Interactive Whiteboard Lessons – Best Practices

Posted on August 10, 2008. Filed under: Elementary School, English/Language Arts, High School, Instructional Coaches, Interactive Whiteboards, Middle School, Teachers |

by Tim Van Heule

Freshly waxed floors, sharpened pencils, and back-to-school packets… it’s that time of year, again.

It’s also time to start thinking about elements, basic or advanced, that can be present in your interactive whiteboard lessons – Promethean, SMART, etc.

There are some misnomers regarding interactive whiteboard lessons; I hear them often. “Oh, those colorful lessons may work well in the elementary classroom, but I don’t think they will work with my secondary students.” Or, “This works really well in my secondary classroom, but I’m not sure that the elementary students would be able to handle it.”

I’m not one for trick questions, but I do like to ask one question when I work with people on interactive whiteboards – “What elements of an elementary or secondary lesson are proprietary to their respective levels?” In my opinion, elements in an elementary lesson should also be present in the secondary lesson, and vice-versa.

Sharing written information, objectives or notes, with the students on the interactive whiteboard is the best way to get started, but the goal should be not to use the interactive whiteboard as a glorified overhead projector. Again displayed information is an easy way to get started using the board in the classroom, but it shouldn’t be the end goal. Filling the board up with notes and information can overload the students, and takes a great interactive classroom tool and turns it into nothing more than a static board.

Lessons on interactive whiteboards need to be “interactive.” Lessons can contain teacher made activities, or activities that are part of the software. Both Promethean and SMART have vast resources available, therefore, there is no reason to “reinvent the wheel.” Matching and sorting activities can be easily created, and information can be hidden and revealed using shapes or flash-based content, all of which can be found in either Promethean or SMART’s resources. Both companies have their own tricks that can also increase the interactivity of the lessons.

I’m not claiming to the be the expert on the presentation of information on interactive whiteboards, I just know what worked well in my classroom. I took a varied approach, beginning with brief displays of information, guided practice and independent activities, and finished with some form of assessment. Students should be up at the board, working independently, in groups, as a class, etc. The teacher should never be in full control of the board throughout the lesson. It’s important to ask yourself,”how have I engaged my student’s today?”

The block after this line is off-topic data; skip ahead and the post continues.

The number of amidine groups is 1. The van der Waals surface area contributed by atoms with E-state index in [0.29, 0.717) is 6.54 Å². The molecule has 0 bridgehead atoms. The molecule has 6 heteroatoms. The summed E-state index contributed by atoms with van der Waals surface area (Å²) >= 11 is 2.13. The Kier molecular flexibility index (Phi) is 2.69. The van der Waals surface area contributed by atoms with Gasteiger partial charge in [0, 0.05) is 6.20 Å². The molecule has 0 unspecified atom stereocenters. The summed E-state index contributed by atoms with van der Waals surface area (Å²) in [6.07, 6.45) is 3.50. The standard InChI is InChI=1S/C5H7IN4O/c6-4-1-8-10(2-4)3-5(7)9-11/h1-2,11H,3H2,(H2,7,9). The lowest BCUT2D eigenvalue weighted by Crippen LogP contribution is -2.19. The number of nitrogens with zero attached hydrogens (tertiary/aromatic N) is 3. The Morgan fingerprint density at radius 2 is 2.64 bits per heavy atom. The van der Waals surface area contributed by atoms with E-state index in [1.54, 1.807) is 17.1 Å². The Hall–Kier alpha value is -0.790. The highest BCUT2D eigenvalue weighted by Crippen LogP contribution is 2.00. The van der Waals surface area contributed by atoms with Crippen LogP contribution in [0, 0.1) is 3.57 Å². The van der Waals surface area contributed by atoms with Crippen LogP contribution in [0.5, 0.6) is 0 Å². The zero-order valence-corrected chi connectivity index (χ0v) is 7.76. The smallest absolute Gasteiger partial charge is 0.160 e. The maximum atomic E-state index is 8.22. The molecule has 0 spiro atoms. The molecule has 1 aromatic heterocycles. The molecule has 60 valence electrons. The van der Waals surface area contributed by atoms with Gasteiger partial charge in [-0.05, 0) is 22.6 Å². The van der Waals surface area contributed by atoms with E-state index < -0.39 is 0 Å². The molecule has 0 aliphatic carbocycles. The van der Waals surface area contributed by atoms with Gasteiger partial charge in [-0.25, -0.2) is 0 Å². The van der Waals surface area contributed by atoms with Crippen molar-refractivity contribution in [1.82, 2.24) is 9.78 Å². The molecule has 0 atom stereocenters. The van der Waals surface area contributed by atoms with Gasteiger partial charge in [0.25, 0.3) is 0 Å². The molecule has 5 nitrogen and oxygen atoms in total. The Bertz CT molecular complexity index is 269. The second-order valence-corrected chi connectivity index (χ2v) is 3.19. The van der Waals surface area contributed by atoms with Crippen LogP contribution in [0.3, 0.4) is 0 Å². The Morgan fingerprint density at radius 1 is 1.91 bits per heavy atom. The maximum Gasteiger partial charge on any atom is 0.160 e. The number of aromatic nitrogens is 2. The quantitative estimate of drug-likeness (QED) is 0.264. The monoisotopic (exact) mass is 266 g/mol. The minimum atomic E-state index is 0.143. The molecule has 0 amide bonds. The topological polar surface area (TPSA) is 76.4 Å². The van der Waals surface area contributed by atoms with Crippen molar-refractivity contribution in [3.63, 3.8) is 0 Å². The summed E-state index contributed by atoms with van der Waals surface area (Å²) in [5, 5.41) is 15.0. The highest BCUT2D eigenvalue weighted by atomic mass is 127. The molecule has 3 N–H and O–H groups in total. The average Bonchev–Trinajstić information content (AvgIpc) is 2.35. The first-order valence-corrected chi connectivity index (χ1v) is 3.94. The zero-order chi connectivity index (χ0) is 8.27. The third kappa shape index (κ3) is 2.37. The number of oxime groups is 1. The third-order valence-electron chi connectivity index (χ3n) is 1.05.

Example lessons are available upon request for those who are interested.

Here’s to a great 2008-2009 school year…


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2 Responses to “Interactive Whiteboard Lessons – Best Practices”

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I am a secondary teacher who has been using a
Smart board for three years now. Many ask me ho
a board can be interactive. AS noted; there are
a range of hide and seek and mix and match type
activities that are either provided, or easy to simply create.
As an English teacher; matching up suitable vocab for characters and events in texts becomes incredibly interactive. The ability to move words; clone them if we feel they go in more than one place encourages active debate about the merits of words and prhases and greatly enhancing understanding of texts. The broad range of activities provided in the software means it is eeasy to keep classes on their toes; constantly providing someting new. They are keen to interact with it themselves; even the shyest will eventually come forward.
The biggest issue regarding their use is ensuring effective training – I am sure way too many are in fact used as glorified overheads!

have you created anything to do with sorting words? I would like to enter new words each week and have students sort the words into categories. Do you have anything?

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